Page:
Diane De La Santos, executive director of City on a Hill, believes that it’s time to peel the band-aid off racial divisions—perhaps an unfortunately appropriate metaphor given that band-aids are so-called flesh color.
“People may say, ‘I’m color-blind,’ but we are not color-blind in this society,” Diane says. “America is a racialized society, meaning that race matters. Race matters in America in ways that harm people.”
The result is what she calls “racial residue.”
“This residue gets inside of us. It’s not our fault, it just does,” she says. “But if we want to be part of the solution instead of the problem, we have an obligation to do better.”
Diane and colleagues from organizations in the greater Milwaukee area run workshops together called Removing Racial Residue. They speak at high schools, colleges, and other places where people are willing to come together and think about racial matters in a new way.
“The goal of it is to help people, regardless of their ethnicity, recognize what racial residue is in their lives and how it affects them.”
The Nonprofit Center of Milwaukee will host a special session of Removing Racial Residue from 9 to 11 a.m. on Aug. 4. Jeremy Triblett, of the Center for Youth Engagement, and Raymond Rivera, of the United Community Center, will present the workshop with Diane.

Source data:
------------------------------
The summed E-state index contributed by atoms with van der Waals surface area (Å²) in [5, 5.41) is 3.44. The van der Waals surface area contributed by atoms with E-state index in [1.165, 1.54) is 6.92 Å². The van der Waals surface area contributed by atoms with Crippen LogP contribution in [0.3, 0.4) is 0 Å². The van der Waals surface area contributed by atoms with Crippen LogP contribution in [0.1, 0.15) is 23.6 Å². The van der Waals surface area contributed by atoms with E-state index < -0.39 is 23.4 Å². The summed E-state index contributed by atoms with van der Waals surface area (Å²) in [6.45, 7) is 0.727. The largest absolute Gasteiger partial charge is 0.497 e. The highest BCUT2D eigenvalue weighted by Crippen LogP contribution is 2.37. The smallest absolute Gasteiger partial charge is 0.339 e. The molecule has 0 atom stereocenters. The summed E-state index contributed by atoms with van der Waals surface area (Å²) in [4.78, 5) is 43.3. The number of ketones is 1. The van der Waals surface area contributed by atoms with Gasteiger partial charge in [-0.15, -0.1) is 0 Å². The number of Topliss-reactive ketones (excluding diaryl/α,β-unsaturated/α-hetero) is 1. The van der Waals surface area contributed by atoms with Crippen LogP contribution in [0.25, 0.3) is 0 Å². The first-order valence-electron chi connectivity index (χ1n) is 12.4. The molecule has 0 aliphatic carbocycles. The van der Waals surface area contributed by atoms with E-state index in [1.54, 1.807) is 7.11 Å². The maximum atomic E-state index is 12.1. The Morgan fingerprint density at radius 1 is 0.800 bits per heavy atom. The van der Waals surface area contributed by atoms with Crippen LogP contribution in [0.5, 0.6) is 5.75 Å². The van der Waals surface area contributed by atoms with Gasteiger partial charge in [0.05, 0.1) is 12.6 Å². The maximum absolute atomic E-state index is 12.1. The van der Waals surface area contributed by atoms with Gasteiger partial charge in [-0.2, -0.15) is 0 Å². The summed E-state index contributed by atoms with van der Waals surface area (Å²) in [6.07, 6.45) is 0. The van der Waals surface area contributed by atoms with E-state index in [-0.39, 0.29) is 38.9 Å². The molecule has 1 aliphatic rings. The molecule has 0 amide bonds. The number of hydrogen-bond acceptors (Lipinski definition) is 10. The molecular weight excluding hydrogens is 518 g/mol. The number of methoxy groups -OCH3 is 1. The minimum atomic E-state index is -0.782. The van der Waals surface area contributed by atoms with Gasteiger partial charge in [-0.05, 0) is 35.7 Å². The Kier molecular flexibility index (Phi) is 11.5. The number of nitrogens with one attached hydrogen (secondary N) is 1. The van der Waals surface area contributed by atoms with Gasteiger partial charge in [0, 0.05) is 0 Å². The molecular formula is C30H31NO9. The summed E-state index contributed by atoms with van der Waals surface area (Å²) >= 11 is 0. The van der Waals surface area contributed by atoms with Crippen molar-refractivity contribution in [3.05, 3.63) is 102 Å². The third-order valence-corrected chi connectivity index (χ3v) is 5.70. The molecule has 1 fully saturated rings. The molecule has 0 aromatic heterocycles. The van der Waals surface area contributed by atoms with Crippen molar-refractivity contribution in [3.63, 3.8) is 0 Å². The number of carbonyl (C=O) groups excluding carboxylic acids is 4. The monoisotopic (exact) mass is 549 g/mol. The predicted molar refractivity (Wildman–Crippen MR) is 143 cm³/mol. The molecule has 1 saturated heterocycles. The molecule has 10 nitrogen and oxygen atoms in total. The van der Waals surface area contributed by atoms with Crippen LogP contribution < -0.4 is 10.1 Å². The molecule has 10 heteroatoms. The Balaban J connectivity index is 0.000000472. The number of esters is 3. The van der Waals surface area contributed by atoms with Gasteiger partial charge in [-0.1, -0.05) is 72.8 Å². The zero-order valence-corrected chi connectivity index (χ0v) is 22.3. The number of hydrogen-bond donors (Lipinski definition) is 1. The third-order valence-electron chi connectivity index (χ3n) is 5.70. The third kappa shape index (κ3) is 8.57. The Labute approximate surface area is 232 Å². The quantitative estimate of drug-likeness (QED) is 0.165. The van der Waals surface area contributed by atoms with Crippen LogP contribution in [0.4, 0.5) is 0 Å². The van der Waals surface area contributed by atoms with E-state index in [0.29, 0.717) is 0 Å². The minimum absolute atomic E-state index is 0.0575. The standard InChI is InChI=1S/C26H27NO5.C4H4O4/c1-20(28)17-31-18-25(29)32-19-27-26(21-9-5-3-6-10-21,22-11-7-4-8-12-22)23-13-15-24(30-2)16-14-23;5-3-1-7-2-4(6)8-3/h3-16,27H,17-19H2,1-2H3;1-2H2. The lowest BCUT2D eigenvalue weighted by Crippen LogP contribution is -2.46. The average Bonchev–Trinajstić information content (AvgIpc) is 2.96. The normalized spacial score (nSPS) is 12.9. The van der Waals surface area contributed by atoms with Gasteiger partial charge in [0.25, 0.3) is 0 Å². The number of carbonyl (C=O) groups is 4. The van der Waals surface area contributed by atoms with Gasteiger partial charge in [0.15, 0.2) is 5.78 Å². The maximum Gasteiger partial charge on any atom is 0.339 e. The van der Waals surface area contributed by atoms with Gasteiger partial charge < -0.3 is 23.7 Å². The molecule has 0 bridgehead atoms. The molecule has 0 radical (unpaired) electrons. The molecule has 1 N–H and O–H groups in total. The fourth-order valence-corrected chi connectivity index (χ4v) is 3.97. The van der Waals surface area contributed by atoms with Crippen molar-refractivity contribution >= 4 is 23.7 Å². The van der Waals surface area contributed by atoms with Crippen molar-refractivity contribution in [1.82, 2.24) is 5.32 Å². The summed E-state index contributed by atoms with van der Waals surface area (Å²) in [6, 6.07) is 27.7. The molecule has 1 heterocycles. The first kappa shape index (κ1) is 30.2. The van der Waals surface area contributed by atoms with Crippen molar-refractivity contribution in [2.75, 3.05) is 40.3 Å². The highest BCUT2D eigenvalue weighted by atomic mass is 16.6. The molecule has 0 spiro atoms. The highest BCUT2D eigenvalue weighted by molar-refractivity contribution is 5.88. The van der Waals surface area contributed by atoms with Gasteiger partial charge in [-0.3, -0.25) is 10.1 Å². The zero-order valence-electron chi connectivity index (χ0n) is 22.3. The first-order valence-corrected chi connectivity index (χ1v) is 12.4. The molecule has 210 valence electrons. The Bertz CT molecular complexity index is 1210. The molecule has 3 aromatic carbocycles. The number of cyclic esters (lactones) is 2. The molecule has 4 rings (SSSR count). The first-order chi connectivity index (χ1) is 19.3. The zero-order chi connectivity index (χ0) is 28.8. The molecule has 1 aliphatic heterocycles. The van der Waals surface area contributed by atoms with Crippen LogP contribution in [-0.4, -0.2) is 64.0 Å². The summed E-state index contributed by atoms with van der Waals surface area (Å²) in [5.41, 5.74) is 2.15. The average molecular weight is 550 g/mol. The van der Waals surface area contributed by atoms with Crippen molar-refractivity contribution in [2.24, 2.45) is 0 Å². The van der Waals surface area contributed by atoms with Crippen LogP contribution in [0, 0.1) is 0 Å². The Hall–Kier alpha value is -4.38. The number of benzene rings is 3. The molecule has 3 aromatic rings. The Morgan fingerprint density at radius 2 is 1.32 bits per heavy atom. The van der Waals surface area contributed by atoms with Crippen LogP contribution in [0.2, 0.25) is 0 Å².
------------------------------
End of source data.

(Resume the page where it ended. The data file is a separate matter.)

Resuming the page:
The event is being offered as part of NPC’s Boys & Men of Color workshop series, at reduced rates thanks to a grant from the Greater Milwaukee Foundation.
“In America, if you’re white and not intentional about cross-cultural experience, it often doesn’t happen,” Diane says.
“I’ve yet to teach this with an African-American man who hasn’t been handcuffed and sat on a curb for driving while black,” says Diane. “If you’re wearing blinders—not intentionally, you just have them—you have an obligation to do something about it.”
She tells the story of someone speaking to a group of visiting ministers as the protests continued in Ferguson, Missouri.
“Your silence is violence,” the ministers were told.
People of color talk about having their own residue to scrub away.
“Is there anger, mistrust? Do I place blame where it may not belong? Do I have feelings of inferiority? That’s all residue,” she says.
Sometimes racial incidents make the news. That was the case after Milwaukee Bucks center-forward John Henson said he was the victim of racial profiling at a Whitefish Bay jewelry store.
“The first letter he got was from 8th graders at St. Monica’s school in Whitefish Bay,” says Diane. In the letter, students expressed dismay and support and apologies for what happened. Because members of the Milwaukee Bucks organization had seen the Removing Racial Residue program, Henson was later part of a presentation at the school.
Workshop participants don’t just talk about the most serious aspects of racial residue. Humor is one way people talk about racial residue.
“I tell people you can hear color,” says Diane. If people don’t believe that, she tells the story of calling someone’s home and asking a child if the mother could come to the phone.
“I heard the child say, ‘Some white lady is on the phone,’” she says, laughing.
“We need to recognize the residue that is in all of us. It’s affecting race relations and the lives of men and women of color and police officers.
“You have it. I have it. But if we can begin to see the residue for what it is and talk about it, gradually this society changes. For everyone’s sake—for the sake of the children—we adults have to address the issue. We have to be intentional about this or it’s not going to change.”
To register for the Removing Racial Residue session at the Nonprofit Center of Milwaukee on Aug. 4, click here.